Clash.  They lost by disqualification after Windham interfered.  Anderson and Blanchard
continued to dominate the scene for the remainder of the summer, including a big
defense at the Great American Bash on July 10th against Sting and Nikita Koloff.  That
bout ended in a draw.  During the fall, Jim Cornette’s made a stern challenge for the
championship and on September 10th, they were successful in winning the title.  Bobby
Eaton and Stan Lane were well prepared for their match with the champions in
Philadelphia.

Within a short period of time, both Anderson and Blanchard left the Alliance and joined
the World Wrestling Federation.  Upon arrival, they took Bobby Heenan as their manager
and became known as the “Brain Busters.”  The duo teamed with four other heel tag
teams in losing a huge ten-on-ten Survivor Series match-up on November 24, 1988 in
Richfield, Ohio.  Anderson participated in the WWF’s annual Royal Rumble show in
January and continued to gain experience.  The Busters gained notability in the new
organization and earned a spot on the biggest card of the year, WrestleMania, on April 2,
1989 in Atlantic City, New Jersey.  Anderson and Blanchard faced former WWF World
Champions, Strike Force, Tito Santana and Rick Martel.  They were not only victorious,
but elevated the hate between their opponents.

On July 18th of that year, Anderson and Blanchard beat Demolition for the WWF World
Tag Title becoming the first team in history to have held both the WWF and NWA World
Tag Titles.  It was an outstanding accomplishment.  At SummerSlam on August 28, 1989,
they defeated former champs, The Hart Foundation in East Rutherford.  In Wheeling,
West Virginia on October 2nd, Ax and Smash were able to regain the title from the
Busters.  It seemed that Anderson’s days in the WWF were over.  The Brain Busters lost
a match to the Rockers in two-of-three-falls and the duo were fired by Heenan.  He lived
out the rest of his contractual obligations and then left the organization.  Blanchard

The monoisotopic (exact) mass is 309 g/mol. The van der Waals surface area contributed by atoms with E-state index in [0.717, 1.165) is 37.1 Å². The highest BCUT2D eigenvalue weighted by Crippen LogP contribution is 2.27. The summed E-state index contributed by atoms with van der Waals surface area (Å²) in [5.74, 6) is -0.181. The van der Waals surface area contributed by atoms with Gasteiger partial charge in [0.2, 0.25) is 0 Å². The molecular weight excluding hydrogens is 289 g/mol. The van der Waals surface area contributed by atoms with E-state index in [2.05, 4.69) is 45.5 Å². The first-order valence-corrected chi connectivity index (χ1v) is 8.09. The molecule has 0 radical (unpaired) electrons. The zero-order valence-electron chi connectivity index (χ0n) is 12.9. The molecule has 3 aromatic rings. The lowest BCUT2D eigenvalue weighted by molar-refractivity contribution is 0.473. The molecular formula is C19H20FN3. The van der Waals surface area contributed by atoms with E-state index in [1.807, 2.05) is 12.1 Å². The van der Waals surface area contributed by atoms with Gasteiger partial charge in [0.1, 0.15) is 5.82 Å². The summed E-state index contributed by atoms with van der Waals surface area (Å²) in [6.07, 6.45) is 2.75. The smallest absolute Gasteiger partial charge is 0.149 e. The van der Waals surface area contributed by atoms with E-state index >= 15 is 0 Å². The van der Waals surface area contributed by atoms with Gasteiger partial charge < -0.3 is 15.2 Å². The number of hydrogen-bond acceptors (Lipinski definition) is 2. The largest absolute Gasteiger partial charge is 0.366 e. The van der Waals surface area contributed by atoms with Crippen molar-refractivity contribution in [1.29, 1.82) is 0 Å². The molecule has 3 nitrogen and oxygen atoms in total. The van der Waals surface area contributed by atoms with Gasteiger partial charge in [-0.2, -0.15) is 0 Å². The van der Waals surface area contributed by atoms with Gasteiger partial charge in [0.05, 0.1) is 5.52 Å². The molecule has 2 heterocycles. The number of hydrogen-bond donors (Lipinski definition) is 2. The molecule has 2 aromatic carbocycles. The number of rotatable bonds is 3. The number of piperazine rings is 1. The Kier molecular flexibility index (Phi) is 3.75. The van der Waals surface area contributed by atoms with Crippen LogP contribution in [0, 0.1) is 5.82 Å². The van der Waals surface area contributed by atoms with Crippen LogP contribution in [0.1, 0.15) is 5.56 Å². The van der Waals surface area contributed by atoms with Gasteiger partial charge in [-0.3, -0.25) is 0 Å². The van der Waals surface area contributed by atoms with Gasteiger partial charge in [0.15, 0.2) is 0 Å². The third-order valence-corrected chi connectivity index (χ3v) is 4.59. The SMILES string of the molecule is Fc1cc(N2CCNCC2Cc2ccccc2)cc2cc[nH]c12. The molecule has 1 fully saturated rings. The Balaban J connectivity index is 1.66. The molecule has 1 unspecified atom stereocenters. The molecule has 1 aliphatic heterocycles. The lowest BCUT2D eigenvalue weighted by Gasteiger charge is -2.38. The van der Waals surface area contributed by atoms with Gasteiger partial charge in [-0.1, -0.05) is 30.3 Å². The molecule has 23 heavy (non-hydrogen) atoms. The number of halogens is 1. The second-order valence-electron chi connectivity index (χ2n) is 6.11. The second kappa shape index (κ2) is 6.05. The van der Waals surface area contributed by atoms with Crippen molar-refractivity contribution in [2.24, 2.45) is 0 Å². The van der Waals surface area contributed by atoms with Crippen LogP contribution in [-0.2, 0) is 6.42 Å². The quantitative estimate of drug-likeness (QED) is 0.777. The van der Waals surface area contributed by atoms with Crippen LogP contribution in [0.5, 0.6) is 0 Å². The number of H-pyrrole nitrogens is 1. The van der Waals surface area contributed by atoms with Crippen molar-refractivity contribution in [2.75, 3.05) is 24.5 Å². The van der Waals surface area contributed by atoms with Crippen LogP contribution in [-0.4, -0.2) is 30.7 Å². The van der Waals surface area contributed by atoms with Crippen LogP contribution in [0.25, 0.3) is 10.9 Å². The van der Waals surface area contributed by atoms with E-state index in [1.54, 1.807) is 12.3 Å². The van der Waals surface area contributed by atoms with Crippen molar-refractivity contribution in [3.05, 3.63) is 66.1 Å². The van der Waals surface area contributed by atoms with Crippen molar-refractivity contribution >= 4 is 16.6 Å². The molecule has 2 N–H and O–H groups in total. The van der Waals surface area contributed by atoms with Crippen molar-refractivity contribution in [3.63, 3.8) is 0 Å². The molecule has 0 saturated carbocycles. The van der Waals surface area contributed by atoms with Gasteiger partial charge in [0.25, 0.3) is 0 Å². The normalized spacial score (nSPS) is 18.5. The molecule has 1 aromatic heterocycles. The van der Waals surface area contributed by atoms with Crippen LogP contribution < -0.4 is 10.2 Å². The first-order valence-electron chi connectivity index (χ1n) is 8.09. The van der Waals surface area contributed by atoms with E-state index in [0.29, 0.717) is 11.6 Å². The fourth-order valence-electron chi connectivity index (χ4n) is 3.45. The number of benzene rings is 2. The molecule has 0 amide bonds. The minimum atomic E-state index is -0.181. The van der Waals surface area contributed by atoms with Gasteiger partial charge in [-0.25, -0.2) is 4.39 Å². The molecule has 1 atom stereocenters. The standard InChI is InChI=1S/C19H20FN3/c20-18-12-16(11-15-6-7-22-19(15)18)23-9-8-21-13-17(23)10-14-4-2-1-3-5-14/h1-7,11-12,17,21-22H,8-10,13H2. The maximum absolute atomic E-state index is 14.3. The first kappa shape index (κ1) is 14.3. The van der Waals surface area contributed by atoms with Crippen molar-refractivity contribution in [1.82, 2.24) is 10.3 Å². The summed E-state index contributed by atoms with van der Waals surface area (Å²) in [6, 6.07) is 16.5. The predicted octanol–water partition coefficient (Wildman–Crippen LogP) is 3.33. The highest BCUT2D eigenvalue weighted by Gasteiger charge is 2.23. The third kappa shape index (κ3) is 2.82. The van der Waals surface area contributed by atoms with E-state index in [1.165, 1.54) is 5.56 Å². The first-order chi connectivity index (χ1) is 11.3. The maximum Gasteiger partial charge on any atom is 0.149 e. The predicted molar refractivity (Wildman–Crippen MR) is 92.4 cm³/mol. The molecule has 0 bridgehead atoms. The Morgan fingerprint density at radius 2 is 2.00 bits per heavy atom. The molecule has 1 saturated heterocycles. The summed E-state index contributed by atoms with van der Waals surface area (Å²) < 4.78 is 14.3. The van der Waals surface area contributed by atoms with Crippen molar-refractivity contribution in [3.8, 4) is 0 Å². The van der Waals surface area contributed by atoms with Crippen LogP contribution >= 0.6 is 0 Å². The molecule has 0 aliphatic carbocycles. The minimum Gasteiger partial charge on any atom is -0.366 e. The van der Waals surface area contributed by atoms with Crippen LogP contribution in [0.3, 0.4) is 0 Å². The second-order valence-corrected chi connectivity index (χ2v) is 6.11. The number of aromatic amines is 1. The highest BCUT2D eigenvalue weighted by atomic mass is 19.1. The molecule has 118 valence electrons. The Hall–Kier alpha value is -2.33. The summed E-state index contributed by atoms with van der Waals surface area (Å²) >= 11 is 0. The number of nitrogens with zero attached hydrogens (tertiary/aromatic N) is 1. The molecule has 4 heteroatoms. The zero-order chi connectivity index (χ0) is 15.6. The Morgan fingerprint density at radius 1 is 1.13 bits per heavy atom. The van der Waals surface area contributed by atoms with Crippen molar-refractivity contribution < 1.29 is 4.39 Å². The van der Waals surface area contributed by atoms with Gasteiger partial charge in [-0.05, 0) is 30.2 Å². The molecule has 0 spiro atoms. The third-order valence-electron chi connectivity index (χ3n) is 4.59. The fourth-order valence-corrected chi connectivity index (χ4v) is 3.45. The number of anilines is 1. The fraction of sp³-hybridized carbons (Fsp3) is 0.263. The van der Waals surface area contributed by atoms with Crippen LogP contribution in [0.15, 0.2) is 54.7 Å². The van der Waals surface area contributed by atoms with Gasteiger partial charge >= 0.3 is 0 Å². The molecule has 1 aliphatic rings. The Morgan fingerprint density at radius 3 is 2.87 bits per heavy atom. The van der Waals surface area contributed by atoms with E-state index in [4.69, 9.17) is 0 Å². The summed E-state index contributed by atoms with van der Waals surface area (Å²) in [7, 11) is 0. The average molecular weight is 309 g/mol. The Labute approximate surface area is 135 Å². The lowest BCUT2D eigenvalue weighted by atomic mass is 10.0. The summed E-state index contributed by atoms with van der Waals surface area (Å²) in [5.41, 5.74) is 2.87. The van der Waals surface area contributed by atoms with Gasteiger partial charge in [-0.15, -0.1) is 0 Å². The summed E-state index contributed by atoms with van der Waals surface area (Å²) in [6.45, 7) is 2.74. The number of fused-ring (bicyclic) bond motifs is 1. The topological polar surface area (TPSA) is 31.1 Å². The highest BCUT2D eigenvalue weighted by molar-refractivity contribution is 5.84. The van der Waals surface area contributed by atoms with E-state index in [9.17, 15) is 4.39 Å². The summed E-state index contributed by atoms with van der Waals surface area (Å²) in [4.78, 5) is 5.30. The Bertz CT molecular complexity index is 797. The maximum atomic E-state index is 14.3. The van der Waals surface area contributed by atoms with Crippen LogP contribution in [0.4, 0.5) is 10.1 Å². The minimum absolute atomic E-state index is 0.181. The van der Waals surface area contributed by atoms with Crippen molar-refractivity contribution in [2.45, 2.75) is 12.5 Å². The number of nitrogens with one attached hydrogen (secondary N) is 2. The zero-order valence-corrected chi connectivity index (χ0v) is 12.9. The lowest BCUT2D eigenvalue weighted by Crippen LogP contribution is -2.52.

seemingly retired upon his departure.  Anderson’s home was the NWA and Jim Crockett
Promtions.  The Horsemen needed him.

Anderson had been in the WWF for about a year when he returned.  Early 1990 marked
the end of Gary Hart’s domination of the heel world.  Terry Funk lost an important contest
to Ric Flair and the Great Muta had been dominated at the December pay-per-view.  It
seemed very likely that the Horsemen were indeed going to reunite.  That was exactly
what happened.  The group consisted of Flair, Ole and Arn Anderson.  Quickly, Arn
made an impact.  On January 2, 1990 in Gainesville, Georgia, he beat Muta for the NWA
World Television Title.  During that same television taping, the members of the Horsemen
met in the ring and invited Sting to be the fourth member of their group.  The proposition
was accepted.  There was an underlying theme.  The Andersons and Flair wanted Sting
to be apart of the Horsemen to get him out of title contention.  Sting had jumped into the
top challenger spot with his pin of Flair at Starrcade.  The Horsemen were four strong, at
least for the time being, and very popular.  Sting’s inclusion pushed them over the top,
but Flair had been going strong all winter.

The face of the NWA changed during the Clash of the Champions X in Corpus Christi.  
Early in the TBS broadcast, Sting was ousted from the Horsemen after refusing to give up
his February WrestleWar World Title shot.  The Andersons and Flair gave a tremendous
in-ring speech, laying out their plans with a cold threat. Later in the night, the Horsemen
wrestled a special six-man cage match.  When Sting ran out and attempted to climb the
cage, he suffered a serious “real world” knee injury.  The Horsemen added to the injury
during a wild brawl.  Sting had been almost permenantly put out of wrestling.  Arn and Ole
began teaming and their goal was the Steiner’s NWA World Tag Team Title.  Words
quickly turned to violence during several tapings.  A few attacks aside and Scott Steiner’s
arm was forced into a sling.  On February 25th in Greensboro, the Andersons lost a tag
title match to the Steiners.  Both men did conspire to help Flair retain his World Title in
the main event.  In May, Barry Windham rejoined the Horsemen during the Capital
Combat pay-per-view.  Neither Lex Luger or Robocop were enough to halt the group’s
dominance.

Former Skyscraper Sid Vicious joined the Four Horsemen in June.  The NWA’s fan-
favorities formed the “Dudes with Attitudes” to combat the Horsemen during the summer.  
Among those in the group were Sting, the Steiners, Junkyard Dog, Brian Pillman, Paul
Orndorff and the mammoth El Gigante.  The sides appeared even.  Promoters signed